Art and Culture as Therapy for Alzheimer’s is an innovative initiative from the Dementia Unit at the Hospital Virgen de la Arrixaca in Murcia: opens up the debate about the Alzheimer’s disease (AD) towards a new line of research where the arts join science. The project has offered new paths and forms of stimulation in order to enrich the field of non-pharmacological treatment for AD. Among the aims are: to improve patients’ quality of life and self-confidence; generate a link between the past and the present by creating bridges between existing neurons through emotional memory; to encourage an expression of empathy and to encourage interaction and communication as well as to create new measuring tools for check-up control.
The website offers access to the project’s activities and publications: “The Art of Entretelas” with the painter Chelete Monereo, “Narrating Memories” with the journalist José García Martínez, “Frásagnir minninganna with the writer Þórarinn Eldjárn”, “Murcia Tart” with the pastry chef Paco Torreblanca, “Emotions in Silence” with the video artist Bill Viola, and “MuBAM Alzheimer Project”.
In his introduction, the neurologist Oliver Sacks explain the brain’s remarkable plasticity, its capacity for the most striking adaptations. Such a remark leads us to question concepts like “health” and “disease”, and what is more, opens our vision to approach new realities.
Gardner argues about the complexity of education and how it is fundamentally about values. He draws out five minds to face the complex world: The disciplined mind; the synthesising mind; the creative mind; the respectful mind; and ethical mind. We are faced with challenges of speed and time, technology and different settings. We should therefore meet that challenge with engagement and not a compromise. The focus should not be on the prize, but think in the long run what kind of human beings we want to be and what kind of world we want to live in.
Taking a Learner-centred Approach to Music Education – Pedagogical Pathways is exploring the assumptions and concepts which underlie group music activities and learning. It offers comprehensive guidance on professional and pedagogical aspects of learner-centred practice. The theoretical and practical approaches in the book can be applied in facilitating creative group activities in different contexts and helps to understand the underpinnings of creative activities.
There is growing recognition of the benefits of creative experiences and activities in social and health care. This article focuses on social services clients’ experiences of creativity and arts in their lives. Ten social services clients were interviewed about their experiences in relation to creativity or creative activities. These interviews were analysed by employing the existential-phenomenological approach. As a key finding of this research, we present a conceptualisation of how creativity enhances the reconstruction of the life narrative. The findings reveal four key aspects of how creativity is perceived and experienced as part of life, what kinds of meanings these experiences carry and what their significance is in people’s lives. These are: (1) constructing coherence, (2) fostering feelings of significance and purpose, (3) constructing meaningfulness and (4) creativity in everyday life and as a spiritual dimension. We argue that creativity is essential for (re)constructing life narratives. This process subsequently enhances agency and well-being. These results deepen our understanding of the intertwined nature of meaningful life experiences and creativity. Furthermore, the results indicate that creative activities could be utilised more in social work, aiming to support people in a vulnerable position.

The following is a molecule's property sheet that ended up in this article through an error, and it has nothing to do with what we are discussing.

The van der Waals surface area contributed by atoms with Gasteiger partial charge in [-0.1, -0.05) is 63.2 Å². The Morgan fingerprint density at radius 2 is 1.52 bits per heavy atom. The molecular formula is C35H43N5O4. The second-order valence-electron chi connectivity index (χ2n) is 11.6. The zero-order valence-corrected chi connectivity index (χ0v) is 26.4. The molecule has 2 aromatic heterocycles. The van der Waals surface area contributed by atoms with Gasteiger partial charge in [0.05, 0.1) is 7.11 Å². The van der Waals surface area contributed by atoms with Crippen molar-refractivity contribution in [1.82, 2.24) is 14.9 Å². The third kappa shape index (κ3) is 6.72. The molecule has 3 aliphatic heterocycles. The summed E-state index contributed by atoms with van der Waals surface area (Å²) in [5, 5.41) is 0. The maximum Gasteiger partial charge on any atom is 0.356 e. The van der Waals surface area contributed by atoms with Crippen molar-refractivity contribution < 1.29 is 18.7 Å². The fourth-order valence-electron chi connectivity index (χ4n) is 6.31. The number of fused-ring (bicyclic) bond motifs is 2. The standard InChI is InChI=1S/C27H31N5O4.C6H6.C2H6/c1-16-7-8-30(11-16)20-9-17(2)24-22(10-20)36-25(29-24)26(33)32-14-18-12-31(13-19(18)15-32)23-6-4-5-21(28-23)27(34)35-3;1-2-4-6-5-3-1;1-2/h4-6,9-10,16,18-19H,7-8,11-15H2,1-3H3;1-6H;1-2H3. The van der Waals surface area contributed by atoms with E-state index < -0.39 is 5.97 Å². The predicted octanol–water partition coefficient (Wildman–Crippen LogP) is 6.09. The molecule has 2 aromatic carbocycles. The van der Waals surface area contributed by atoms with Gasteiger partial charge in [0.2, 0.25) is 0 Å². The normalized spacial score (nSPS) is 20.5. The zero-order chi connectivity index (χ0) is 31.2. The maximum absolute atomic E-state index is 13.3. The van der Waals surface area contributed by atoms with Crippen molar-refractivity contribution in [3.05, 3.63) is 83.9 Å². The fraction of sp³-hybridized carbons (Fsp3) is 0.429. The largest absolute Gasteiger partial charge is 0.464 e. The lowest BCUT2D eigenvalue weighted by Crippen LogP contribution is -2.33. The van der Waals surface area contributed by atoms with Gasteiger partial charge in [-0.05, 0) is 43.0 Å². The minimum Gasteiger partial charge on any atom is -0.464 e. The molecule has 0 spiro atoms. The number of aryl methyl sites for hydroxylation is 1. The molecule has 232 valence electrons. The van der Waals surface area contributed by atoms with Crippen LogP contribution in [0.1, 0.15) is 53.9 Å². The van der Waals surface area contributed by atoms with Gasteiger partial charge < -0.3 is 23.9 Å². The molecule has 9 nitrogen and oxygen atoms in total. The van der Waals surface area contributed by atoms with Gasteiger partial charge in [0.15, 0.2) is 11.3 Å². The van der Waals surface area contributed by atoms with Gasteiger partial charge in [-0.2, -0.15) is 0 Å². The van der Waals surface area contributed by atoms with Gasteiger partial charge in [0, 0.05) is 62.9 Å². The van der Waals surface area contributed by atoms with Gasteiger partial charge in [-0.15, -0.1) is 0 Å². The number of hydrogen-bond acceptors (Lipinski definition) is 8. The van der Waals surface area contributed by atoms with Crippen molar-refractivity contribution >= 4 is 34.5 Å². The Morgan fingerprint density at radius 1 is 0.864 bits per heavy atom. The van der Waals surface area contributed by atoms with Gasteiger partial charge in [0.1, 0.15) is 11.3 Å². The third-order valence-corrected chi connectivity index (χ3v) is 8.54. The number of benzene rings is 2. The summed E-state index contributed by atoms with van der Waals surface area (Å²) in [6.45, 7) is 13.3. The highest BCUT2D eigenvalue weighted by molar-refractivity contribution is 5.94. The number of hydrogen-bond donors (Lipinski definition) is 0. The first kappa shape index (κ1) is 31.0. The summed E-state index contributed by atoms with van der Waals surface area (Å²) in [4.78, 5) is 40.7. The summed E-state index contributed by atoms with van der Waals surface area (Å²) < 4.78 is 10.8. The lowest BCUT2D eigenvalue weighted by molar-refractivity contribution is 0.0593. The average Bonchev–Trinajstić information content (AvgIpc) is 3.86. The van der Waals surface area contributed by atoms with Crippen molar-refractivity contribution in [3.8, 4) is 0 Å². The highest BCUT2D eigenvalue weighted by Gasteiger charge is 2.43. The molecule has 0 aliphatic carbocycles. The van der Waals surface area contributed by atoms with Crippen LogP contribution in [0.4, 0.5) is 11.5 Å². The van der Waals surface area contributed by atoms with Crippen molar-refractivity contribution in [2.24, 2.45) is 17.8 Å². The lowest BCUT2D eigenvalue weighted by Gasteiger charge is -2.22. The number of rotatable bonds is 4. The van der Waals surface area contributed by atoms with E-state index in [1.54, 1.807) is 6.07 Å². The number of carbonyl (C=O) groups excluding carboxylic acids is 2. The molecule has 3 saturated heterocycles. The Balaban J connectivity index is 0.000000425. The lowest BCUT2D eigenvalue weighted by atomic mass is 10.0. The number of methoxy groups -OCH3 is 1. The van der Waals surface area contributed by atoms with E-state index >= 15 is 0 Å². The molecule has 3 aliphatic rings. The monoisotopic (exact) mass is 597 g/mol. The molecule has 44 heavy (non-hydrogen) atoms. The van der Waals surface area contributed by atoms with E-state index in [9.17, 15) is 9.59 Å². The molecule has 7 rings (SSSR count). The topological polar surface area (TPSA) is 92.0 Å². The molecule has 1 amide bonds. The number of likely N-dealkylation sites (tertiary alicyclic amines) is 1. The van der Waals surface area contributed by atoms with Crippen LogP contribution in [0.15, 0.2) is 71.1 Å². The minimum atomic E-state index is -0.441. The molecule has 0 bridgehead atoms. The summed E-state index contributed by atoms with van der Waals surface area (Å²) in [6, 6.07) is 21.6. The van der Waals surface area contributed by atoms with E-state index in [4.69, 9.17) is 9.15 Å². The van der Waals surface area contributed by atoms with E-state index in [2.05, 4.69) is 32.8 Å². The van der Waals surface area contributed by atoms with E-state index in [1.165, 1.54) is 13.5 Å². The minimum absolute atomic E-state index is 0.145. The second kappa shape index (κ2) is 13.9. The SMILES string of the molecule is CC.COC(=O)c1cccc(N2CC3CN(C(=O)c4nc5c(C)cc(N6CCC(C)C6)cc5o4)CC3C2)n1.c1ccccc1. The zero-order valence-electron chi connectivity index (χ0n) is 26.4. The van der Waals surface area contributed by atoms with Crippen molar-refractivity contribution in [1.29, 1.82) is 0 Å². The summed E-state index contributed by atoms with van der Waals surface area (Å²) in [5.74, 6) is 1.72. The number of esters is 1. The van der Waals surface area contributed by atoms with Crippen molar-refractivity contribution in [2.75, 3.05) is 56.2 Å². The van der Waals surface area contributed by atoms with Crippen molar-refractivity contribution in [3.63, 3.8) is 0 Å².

This article discusses some key issues to consider in the development and delivery of arts-based elderly care. The purpose of this paper was to deepen the understanding of the elements affecting quality and their interplay. This is essential when developing policies and procedures for the successful use of arts and arts-based methods in elderly care. Professionals of different fields and backgrounds are using arts activities or arts-based methods with diverse aims and means in various settings in elderly care. This highlights the need for shared concepts, terminology and definitions of quality as well as a better understanding of the education and training needs of associated staff. This article suggests some tentative definitions and concepts as a basis for further discussion. It is pointed out in this paper that the quality of arts-based methods in elderly care is greatly dependent on the construction of the professional identities and competencies of those working in the field. This paper describes the different settings of arts-based work with the elderly and maps the essential competencies needed in these settings, thus providing a framework for developing quality management.
In this chapter Unnur Óttarsdóttir explains how she used drawn diagrams in a research where the methodology of grounded theory was applied. The drawings were applied for:
- Creating concepts
- Create in-depth understanding about phenomena
- Abstract description
- Examining the connection between phenomena, categories and concepts
- Building theories
- Facilitating creativity and intuition.
This book is a worthy contribution to the complex nature/disciplines of the students that apply for the master’s degree. Creativity raises from different directions, whether they are “comfortable” or not. Edgar Morin argued that “uncertainty” has to be part of the discourse as well as how to handle the “unexpected”. Both form part of the DNA of education and as such students are emotionally more prepared for it, if they assume it from the beginning.